Universities' Path Seems Unsustainable
Lately, former University of North Carolina system President Erskine Bowles has been going around the country trying to sell the public and public officialdom on the idea that the nation's current fiscal course is unsustainable.
"I think we face the most predictable economic crisis in history," Bowles recently told The Wall Street Journal. "The economics is very clear - the politics, very difficult."
Bowles was speaking in his role as co-chair of President Obama's deficit reduction commission, which came up with a set of unpopular, painful and so far unacted-upon budget cuts and tax hikes.
He went on to tell the newspaper how every single dollar spent last year by the U.S. government on discretionary programs could be seen as being borrowed.
"That's a formula for failure in anybody's book," he said.
Funny thing is, he could have used similar words, speaking in his previous role as UNC system president, about the current unsustainable path of our public universities.
The universities themselves may not be borrowing the money. But they are living on borrowed money. It's just that the borrowing is by students and their families.
Consider that the average college student in North Carolina graduated with $25,250 of debt in 2010. Among the 16 public UNC system schools, tuition and fees for resident undergraduates will average $5,275 this year.
So, for an average resident student who takes five years to graduate, almost all of their tuition payments could be seen as coming from student loans.
That's not the unsustainable trend, though.
Like the country's rising entitlement costs weighed against borrowing and revenue, it's the rate of tuition increases weighed against debt and the ability of students to pay off that debt that can't be sustained down the road.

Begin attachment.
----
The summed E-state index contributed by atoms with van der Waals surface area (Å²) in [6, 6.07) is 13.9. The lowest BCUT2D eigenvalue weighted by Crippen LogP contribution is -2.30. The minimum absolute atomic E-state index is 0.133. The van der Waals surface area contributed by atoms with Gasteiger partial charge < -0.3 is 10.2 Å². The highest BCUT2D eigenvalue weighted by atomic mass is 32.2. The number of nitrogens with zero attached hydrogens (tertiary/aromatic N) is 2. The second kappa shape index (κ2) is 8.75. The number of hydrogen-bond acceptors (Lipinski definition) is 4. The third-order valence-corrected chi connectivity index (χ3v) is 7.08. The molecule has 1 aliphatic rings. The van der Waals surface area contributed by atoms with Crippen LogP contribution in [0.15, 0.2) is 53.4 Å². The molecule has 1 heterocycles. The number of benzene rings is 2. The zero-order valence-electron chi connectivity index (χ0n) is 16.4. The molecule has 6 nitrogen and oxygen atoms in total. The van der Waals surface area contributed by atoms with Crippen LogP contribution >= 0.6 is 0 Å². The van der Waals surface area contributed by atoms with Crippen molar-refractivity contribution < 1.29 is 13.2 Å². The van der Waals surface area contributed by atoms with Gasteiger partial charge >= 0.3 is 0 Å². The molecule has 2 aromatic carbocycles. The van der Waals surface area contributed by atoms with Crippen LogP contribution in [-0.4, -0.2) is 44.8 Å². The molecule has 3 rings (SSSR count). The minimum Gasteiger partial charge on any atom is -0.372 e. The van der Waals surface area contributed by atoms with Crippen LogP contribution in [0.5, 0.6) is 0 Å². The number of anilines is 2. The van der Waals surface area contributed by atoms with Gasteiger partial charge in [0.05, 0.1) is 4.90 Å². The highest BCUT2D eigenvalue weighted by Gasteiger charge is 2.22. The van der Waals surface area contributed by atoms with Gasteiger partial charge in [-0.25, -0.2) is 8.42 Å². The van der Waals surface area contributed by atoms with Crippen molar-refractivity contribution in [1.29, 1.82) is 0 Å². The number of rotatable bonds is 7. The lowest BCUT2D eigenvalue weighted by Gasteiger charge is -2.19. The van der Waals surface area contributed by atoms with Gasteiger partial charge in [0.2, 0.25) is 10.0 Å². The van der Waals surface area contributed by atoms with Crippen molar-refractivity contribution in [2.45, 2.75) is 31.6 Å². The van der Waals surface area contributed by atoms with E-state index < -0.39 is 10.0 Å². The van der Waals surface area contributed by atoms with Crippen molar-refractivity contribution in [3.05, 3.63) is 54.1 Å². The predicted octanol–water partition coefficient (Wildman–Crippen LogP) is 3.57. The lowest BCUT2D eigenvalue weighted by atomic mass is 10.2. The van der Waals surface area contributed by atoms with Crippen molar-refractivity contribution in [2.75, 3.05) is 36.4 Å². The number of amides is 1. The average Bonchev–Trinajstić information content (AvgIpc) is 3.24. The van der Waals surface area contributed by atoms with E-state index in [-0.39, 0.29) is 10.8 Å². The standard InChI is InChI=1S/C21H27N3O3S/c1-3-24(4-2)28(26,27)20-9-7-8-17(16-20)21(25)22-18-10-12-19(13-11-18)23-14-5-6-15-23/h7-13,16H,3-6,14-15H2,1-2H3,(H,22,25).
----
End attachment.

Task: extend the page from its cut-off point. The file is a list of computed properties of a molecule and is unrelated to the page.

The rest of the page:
Over the past decade, tuition at UNC system schools more than doubled, rising 119 percent. That's an average annual increase of 11.9 percent. At UNC-Chapel Hill, tuition and fees jumped from $3,219 in the 2001-02 school year to $7,008 this year.
Meanwhile, the average student is graduating with about 50 percent more debt than a decade ago.
While college administrators engage in some hand-wringing about rising tuition and declining state support, they don't seem to acknowledge the obvious: Another doubling of tuition over the next decade - combined with rising debt, rising student loan defaults and a questionable job market - is untenable.
Something will have to give. At some point, a university financing crisis becomes predictable.
University administrators can pretend that's not the case. They can keep on with their plans for more double-digit tuition increases.
Or they can begin to recognize that their huge, complex institutions require significant reform to cut costs.
University officials may believe they have a problem with legislators and taxpayers right now. Down the road, their bigger problem is going to be with their customers - the students.
It would be nice to hear one of those former UNC officials come home to do a little preaching about that unsustainable road.
Scott Mooneyham writes for Capitol Press Association in Raleigh. Contact him at firstname.lastname@example.org.
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